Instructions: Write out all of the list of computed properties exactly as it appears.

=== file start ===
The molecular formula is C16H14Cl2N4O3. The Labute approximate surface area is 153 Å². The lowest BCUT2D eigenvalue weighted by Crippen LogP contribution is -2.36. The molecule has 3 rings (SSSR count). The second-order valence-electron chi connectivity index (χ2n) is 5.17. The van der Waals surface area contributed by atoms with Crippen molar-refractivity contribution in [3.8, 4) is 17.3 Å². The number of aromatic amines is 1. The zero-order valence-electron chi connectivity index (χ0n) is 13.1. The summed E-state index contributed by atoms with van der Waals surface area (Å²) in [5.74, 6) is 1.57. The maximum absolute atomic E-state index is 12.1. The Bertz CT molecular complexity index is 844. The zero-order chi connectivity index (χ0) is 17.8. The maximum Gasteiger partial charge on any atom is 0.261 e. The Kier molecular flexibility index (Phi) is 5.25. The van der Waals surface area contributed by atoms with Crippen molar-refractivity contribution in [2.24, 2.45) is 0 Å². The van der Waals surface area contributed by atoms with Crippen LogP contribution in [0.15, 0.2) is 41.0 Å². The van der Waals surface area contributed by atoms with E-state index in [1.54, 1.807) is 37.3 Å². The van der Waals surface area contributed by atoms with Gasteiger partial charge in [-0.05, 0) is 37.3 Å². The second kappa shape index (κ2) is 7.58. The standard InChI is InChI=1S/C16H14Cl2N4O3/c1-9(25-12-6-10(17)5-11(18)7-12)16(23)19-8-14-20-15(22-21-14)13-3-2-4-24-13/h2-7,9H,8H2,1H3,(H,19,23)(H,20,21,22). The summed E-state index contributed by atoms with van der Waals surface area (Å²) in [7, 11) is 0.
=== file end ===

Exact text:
The molecular formula is C16H14Cl2N4O3. The Labute approximate surface area is 153 Å². The lowest BCUT2D eigenvalue weighted by Crippen LogP contribution is -2.36. The molecule has 3 rings (SSSR count). The second-order valence-electron chi connectivity index (χ2n) is 5.17. The van der Waals surface area contributed by atoms with Crippen molar-refractivity contribution in [3.8, 4) is 17.3 Å². The number of aromatic amines is 1. The zero-order valence-electron chi connectivity index (χ0n) is 13.1. The summed E-state index contributed by atoms with van der Waals surface area (Å²) in [5.74, 6) is 1.57. The maximum absolute atomic E-state index is 12.1. The Bertz CT molecular complexity index is 844. The zero-order chi connectivity index (χ0) is 17.8. The maximum Gasteiger partial charge on any atom is 0.261 e. The Kier molecular flexibility index (Phi) is 5.25. The van der Waals surface area contributed by atoms with Crippen molar-refractivity contribution in [2.24, 2.45) is 0 Å². The van der Waals surface area contributed by atoms with Crippen LogP contribution in [0.15, 0.2) is 41.0 Å². The van der Waals surface area contributed by atoms with E-state index in [1.54, 1.807) is 37.3 Å². The van der Waals surface area contributed by atoms with Gasteiger partial charge in [-0.05, 0) is 37.3 Å². The second kappa shape index (κ2) is 7.58. The standard InChI is InChI=1S/C16H14Cl2N4O3/c1-9(25-12-6-10(17)5-11(18)7-12)16(23)19-8-14-20-15(22-21-14)13-3-2-4-24-13/h2-7,9H,8H2,1H3,(H,19,23)(H,20,21,22). The summed E-state index contributed by atoms with van der Waals surface area (Å²) in [7, 11) is 0.